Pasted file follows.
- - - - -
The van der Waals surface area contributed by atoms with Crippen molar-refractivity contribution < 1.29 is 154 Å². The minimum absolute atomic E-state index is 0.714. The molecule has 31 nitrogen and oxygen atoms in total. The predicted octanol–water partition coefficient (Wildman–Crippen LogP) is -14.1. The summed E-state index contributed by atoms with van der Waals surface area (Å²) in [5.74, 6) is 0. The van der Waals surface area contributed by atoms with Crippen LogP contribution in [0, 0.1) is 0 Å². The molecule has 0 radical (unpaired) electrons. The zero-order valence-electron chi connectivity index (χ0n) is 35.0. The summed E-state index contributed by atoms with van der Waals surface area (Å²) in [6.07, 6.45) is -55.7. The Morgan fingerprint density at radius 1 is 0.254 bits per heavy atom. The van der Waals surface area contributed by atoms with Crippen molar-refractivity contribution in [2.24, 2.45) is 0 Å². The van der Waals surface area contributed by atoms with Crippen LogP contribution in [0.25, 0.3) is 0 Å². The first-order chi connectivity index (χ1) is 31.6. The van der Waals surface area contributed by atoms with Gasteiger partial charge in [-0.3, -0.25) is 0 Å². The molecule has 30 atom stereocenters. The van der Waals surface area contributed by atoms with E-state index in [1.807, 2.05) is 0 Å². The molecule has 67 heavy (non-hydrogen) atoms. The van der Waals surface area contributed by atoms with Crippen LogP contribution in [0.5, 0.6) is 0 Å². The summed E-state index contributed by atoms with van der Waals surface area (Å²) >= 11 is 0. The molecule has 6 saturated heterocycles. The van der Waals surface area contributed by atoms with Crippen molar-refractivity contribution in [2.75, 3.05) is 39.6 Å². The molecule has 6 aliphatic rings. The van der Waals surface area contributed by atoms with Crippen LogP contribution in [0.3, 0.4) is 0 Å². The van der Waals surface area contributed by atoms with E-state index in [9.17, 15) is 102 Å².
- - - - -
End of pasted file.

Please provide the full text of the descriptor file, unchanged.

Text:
The van der Waals surface area contributed by atoms with Crippen molar-refractivity contribution < 1.29 is 154 Å². The minimum absolute atomic E-state index is 0.714. The molecule has 31 nitrogen and oxygen atoms in total. The predicted octanol–water partition coefficient (Wildman–Crippen LogP) is -14.1. The summed E-state index contributed by atoms with van der Waals surface area (Å²) in [5.74, 6) is 0. The van der Waals surface area contributed by atoms with Crippen LogP contribution in [0, 0.1) is 0 Å². The molecule has 0 radical (unpaired) electrons. The zero-order valence-electron chi connectivity index (χ0n) is 35.0. The summed E-state index contributed by atoms with van der Waals surface area (Å²) in [6.07, 6.45) is -55.7. The Morgan fingerprint density at radius 1 is 0.254 bits per heavy atom. The van der Waals surface area contributed by atoms with Crippen molar-refractivity contribution in [2.24, 2.45) is 0 Å². The van der Waals surface area contributed by atoms with Crippen LogP contribution in [0.25, 0.3) is 0 Å². The first-order chi connectivity index (χ1) is 31.6. The van der Waals surface area contributed by atoms with Gasteiger partial charge in [-0.3, -0.25) is 0 Å². The molecule has 30 atom stereocenters. The van der Waals surface area contributed by atoms with E-state index in [1.807, 2.05) is 0 Å². The molecule has 67 heavy (non-hydrogen) atoms. The van der Waals surface area contributed by atoms with Crippen LogP contribution in [0.5, 0.6) is 0 Å². The summed E-state index contributed by atoms with van der Waals surface area (Å²) >= 11 is 0. The molecule has 6 saturated heterocycles. The van der Waals surface area contributed by atoms with Crippen molar-refractivity contribution in [2.75, 3.05) is 39.6 Å². The molecule has 6 aliphatic rings. The van der Waals surface area contributed by atoms with Crippen LogP contribution in [0.3, 0.4) is 0 Å². The van der Waals surface area contributed by atoms with E-state index in [9.17, 15) is 102 Å².